“Go out 3 from your country, your relatives, and your father’s household
to the land that I will show you. 4
12:7 The Lord appeared to Abram and said, “To your descendants 9 I will give this land.” So Abram 10 built an altar there to the Lord, who had appeared to him.
1 sn The
2 tn The call of Abram begins with an imperative לֶךְ־לְךָ (lekh-lÿkha, “go out”) followed by three cohortatives (v. 2a) indicating purpose or consequence (“that I may” or “then I will”). If Abram leaves, then God will do these three things. The second imperative (v. 2b, literally “and be a blessing”) is subordinated to the preceding cohortatives and indicates God’s ultimate purpose in calling and blessing Abram. On the syntactical structure of vv. 1-2 see R. B. Chisholm, “Evidence from Genesis,” A Case for Premillennialism, 37. For a similar sequence of volitive forms see Gen 45:18.
sn It would be hard to overestimate the value of this call and this divine plan for the theology of the Bible. Here begins God’s plan to bring redemption to the world. The promises to Abram will be turned into a covenant in Gen 15 and 22 (here it is a call with conditional promises) and will then lead through the Bible to the work of the Messiah.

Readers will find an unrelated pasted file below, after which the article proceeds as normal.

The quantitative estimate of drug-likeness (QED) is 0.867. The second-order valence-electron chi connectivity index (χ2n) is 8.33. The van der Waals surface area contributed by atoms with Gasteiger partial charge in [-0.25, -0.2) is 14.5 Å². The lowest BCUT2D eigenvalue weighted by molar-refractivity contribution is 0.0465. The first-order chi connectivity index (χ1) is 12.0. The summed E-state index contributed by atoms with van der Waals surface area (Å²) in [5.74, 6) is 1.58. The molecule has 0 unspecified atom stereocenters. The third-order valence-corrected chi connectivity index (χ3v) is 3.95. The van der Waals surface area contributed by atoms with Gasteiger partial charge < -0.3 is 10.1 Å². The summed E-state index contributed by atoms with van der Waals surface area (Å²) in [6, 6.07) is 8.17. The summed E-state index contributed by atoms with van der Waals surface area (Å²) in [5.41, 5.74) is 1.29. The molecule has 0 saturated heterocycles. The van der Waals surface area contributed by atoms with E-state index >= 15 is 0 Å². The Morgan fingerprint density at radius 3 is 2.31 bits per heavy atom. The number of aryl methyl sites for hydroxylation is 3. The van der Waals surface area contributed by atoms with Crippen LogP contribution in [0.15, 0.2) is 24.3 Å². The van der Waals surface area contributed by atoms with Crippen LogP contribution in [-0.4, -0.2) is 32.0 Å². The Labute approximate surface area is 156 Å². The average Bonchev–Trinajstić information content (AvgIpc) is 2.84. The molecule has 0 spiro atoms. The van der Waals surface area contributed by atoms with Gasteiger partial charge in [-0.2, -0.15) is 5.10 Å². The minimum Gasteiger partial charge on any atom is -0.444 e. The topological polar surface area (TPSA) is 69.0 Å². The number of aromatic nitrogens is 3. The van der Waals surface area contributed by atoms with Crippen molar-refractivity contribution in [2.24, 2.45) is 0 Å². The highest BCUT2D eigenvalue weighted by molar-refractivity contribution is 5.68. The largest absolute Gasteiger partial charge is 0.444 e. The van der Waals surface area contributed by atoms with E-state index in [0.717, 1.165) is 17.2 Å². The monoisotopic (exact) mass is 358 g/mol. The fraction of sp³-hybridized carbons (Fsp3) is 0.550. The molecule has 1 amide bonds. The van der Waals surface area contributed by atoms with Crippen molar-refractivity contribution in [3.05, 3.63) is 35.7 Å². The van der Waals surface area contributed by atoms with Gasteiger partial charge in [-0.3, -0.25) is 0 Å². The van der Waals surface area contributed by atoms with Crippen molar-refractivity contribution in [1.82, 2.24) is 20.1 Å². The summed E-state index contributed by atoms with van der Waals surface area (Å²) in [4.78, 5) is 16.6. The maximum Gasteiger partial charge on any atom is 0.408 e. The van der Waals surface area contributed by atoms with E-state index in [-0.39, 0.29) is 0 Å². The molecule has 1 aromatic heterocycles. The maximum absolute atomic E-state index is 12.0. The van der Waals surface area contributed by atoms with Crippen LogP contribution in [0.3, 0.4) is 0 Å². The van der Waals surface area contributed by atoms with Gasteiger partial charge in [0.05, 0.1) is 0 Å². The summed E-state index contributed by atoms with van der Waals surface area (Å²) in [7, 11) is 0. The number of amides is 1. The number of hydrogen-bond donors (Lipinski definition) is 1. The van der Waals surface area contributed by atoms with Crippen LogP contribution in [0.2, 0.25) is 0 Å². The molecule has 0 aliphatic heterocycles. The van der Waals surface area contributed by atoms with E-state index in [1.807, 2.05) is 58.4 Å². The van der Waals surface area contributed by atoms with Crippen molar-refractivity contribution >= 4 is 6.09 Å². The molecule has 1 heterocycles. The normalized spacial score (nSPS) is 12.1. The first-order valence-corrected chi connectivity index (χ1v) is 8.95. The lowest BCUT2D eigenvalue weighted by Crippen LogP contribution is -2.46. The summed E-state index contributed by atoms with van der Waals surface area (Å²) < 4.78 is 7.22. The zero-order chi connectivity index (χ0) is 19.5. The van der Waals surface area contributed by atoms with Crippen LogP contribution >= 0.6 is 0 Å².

3 tn The initial command is the direct imperative (לֶךְ, lekh) from the verb הָלַךְ (halakh). It is followed by the lamed preposition with a pronominal suffix (לְךָ, lÿkha) emphasizing the subject of the imperative: “you leave.”
4 sn To the land that I will show you. The call of Abram illustrates the leading of the
6 tn Heb “just as the
7 tn The disjunctive clause (note the pattern conjunction + subject + implied “to be” verb) is parenthetical, telling the age of Abram when he left Haran.
8 tn Heb “was the son of five years and seventy year[s].”
sn Terah was 70 years old when he became the father of Abram, Nahor, and Haran (Gen 11:26). Terah was 205 when he died in Haran (11:32). Abram left Haran at the age of 75 after his father died. Abram was born when Terah was 130. Abram was not the firstborn – he is placed first in the list of three because of his importance. The same is true of the list in Gen 10:1 (Shem, Ham and Japheth). Ham was the youngest son (9:24). Japheth was the older brother of Shem (10:21), so the birth order of Noah’s sons was Japheth, Shem, and Ham.
9 tn The same Hebrew term זֶרַע (zera’) may mean “seed” (for planting), “offspring” (occasionally of animals, but usually of people), or “descendants” depending on the context.
10 tn Heb “he”; the referent (Abram) has been supplied in the translation for clarification.
12 tn Heb “he called in the name of the
13 tn The cognate accusative adds emphasis to the verbal sentence: “he plagued with great plagues,” meaning the